Tuesday, February 9, 2016

Shape of a Story: #WalkMyWorld #LE3

When we own the story, we can write a brave new ending. - Brene Brown
WEEK THREE: Exploring the story of you by considering the shape of a story. Stories come in multiple modes: orally passed down from generation to generation, images capturing a specific time and place, documents representing written thoughts, and video clips revealing the sounds and motion of real people and events. The third learning event of #WalkMyWorld invites you to explore the multiple modes that shape the stories you tell the world.
One way I integrate technology while meeting the academic demands of English Language Arts and social studies is through student-created documentaries. These short, two-to-seven minute films, combine multiple media sources with a voice-over narration to demonstrate an understanding of a subject-matter topic or personal event. Since quality documentaries use the THREE ACT STORY ARC (see image above), I decided to diagram the shape of an award winning story from the National History Day Competition.

This is a diagram of a student-created documentary about Henry Ford: Driving America Into the Future.

Notice how the obstacles Henry Ford encountered built the narrative and the multiple modes shaped the story. Next, WATCH the documentary and notice how the narrative is shaped by the author’s ability to weave multiple modes ( e.g., audio, visual, text, and transition effects) into a compelling story. Finally, READ the transcript of the documentary. Research suggests the use of video-editing software scaffolds an intentional revision process as students determine which media source(s) enhance their voice and shape a stronger narrative (Chisholm & Trent, 2013; Parker, 2013; Vasudevan et al., 2010). Do you agree? If your students are turning in boring reports, consider using student-created documentaries as an instructional approach to creating compelling narratives and shaping three act stories.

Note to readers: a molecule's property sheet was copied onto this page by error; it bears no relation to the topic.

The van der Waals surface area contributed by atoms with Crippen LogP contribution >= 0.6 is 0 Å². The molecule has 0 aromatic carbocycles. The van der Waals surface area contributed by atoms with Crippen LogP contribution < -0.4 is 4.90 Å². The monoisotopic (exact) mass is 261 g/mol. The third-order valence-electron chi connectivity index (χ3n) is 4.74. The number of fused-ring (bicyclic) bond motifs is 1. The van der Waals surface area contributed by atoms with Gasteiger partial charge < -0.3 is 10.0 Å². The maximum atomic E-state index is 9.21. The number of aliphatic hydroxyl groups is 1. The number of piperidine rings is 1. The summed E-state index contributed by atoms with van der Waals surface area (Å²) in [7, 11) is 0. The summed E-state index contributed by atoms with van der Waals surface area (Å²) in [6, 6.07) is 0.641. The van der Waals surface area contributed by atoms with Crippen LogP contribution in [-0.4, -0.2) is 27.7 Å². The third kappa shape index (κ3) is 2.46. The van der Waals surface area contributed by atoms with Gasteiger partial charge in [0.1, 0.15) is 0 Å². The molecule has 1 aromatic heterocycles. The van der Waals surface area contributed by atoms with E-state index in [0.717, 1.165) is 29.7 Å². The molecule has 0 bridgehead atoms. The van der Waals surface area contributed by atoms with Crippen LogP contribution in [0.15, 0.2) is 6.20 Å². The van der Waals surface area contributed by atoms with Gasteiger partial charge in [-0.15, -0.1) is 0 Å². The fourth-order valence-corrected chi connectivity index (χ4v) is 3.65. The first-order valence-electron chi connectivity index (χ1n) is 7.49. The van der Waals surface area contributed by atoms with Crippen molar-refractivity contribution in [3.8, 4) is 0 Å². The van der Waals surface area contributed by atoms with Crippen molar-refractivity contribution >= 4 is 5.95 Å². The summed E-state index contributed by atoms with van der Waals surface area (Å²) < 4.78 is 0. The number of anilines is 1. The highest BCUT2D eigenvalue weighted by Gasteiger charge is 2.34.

Invitation: THINK of a story you know well. This could be a cultural folk tale, a song, a TV show or the STORY OF YOU. CREATE a diagram showing the shape of that story. ANNOTATE your diagram to identify plot points at key events in the narrative. You can create this diagram in Google Slides…or simply sketch it out on paper and take a digital photo. DESCRIBE how your diagram and the modes (text, image, audio, video) used in the story affect the shape of the story. SHARE your creation on Twitter using the hashtag #WalkMyWorld #LE3. It’s time. What will you share? Explore.Play.Create.Learn.

Interested in learning more about #WalkMyWorld, visit: walkmy.world

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